The opinion of the court was delivered by: Nora M. Manella
NORA M. MANELLA, UNITED STATES DISTRICT JUDGE. CHARLES F. EICK, UNITED STATES MAGISTRATE JUDGE.
ORDER DENYING REQUESTS FOR STAY
Petitioner filed a "Petition for Writ of Habeas Corpus by a Person in State Custody" ("Pet.") on April 22, 2005. Respondent filed an Answer ("Ans.") on May 23, 2005, alleging Petitioner had not exhausted all of his claims as required by 28 U.S.C. sections 2254(b) and (c).
Petitioner filed a "Request to Hold Petition in Abeyance" on June 24, 2005, admitting that two of Petitioner's claims were unexhausted and requesting that the Court stay adjudication pending Petitioner's exhaustion of state remedies. On June 29, 2005, the Court issued an order permitting Petitioner the option of: (1) filing a declaration and/or other evidence in an attempt to demonstrate that Petitioner's request for a "stay and abeyance" met the requirements of Rhines v. Weber, 544 U.S. 269, 125 S. Ct. 1528, 161 L. Ed. 2d 440 (2005), or (2) abandoningáthe unexhausted claims.
On September 13, 2005, Petitioner filed a second "Request to Hold Petition in Abeyance," presenting additional arguments in support of his request for a "stay and abeyance." Respondent filed an opposition on October 11, 2005.
In Rhines v. Weber, 544 U.S. 269, 125 S. Ct. 1528, 161 L. Ed. 2d 440 (2005), the Supreme Court held that a district court has discretion, in "limited circumstances," to stay and hold in abeyance a mixed habeas corpus petition pending exhaustion of state remedies. Id. at 1535. The Court indicated that stay and abeyance is "only appropriate when the district court determines there was good cause for the petitioner's failure to exhaust his claims first in state court." Id. "Moreover, even if a petitioner had good cause for that failure, the district court would abuse its discretion if it were to grant him a stay when his exhausted claims are plainly meritless." Id. (citation omitted). The Court also stated that "it likely would be an abuse of discretion for a district court to deny a stay and to dismiss a mixed petition if the petitioner had good cause for his failure to exhaust, his unexhausted claims are potentiallyámeritorious, and there is no indication that the petitioner engaged in intentionally dilatory litigation tactics." Id. at 1535.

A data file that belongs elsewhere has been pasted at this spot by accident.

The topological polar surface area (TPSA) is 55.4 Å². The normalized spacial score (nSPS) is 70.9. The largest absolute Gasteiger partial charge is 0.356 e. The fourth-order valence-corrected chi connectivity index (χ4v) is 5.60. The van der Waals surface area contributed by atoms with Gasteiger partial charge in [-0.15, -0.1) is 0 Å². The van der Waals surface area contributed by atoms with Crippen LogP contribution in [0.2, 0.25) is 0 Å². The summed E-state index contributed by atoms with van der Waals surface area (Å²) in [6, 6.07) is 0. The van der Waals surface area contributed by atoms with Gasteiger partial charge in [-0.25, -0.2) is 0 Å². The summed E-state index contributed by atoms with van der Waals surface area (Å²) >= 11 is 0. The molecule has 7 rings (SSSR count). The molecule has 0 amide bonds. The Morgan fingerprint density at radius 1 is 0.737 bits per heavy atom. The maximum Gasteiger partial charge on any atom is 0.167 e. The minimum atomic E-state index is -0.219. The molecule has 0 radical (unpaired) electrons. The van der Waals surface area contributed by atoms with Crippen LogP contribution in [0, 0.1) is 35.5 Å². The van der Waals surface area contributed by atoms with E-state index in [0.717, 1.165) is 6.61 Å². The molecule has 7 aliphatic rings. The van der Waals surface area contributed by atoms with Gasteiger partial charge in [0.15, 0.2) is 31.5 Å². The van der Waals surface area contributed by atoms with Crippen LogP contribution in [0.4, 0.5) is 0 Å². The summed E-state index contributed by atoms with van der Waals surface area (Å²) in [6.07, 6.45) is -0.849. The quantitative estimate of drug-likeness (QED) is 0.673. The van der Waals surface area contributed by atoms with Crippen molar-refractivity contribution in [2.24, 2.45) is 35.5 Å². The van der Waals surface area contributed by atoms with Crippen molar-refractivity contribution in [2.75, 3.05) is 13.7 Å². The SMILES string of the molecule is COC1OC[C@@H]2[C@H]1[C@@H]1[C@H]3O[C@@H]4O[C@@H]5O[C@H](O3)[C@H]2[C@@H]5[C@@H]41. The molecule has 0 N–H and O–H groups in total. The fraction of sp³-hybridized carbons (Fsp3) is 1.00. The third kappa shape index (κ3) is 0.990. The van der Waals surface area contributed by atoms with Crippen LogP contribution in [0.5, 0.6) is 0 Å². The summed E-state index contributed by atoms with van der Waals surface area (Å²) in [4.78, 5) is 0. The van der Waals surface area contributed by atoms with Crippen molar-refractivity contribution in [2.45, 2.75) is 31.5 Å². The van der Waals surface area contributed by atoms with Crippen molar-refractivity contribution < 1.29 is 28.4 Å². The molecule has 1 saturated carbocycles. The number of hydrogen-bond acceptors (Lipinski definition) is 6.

This Court deems it unnecessary to determine whether Petitioner's unexhausted claims are "plainly without merit" or whether Petitioner engaged in "intentionally dilatory litigation tactics." For the reasons discussed below, Petitioner has failed to show good cause for his failure to exhaust his unexhausted claims prior to filing this habeas action.
In Petitioner's two concededly unexhausted claims, Petitioner alleges:
1. Petitioner's due process rights were violated when one of the prosecution's witnesses, Mario Valdez, allegedly provided false testimony that Petitioner's brother threatened Mr. Valdez not to testify at trial (Pet. at 5); and
2. The prosecutor committed misconduct by referring to Mr. Valdez's allegedly false testimony during closing argument (Pet. at 6) .
Petitioner asserts there was good cause for his failure to exhaust these claims, arguing that, until March, 2003, he lacked the necessary evidence to support his allegation that Mr. Valdez testified falsely.*fn1 Petitioner also alleges that he informed his appellate counseláof Mr. Valdez's false testimony, ...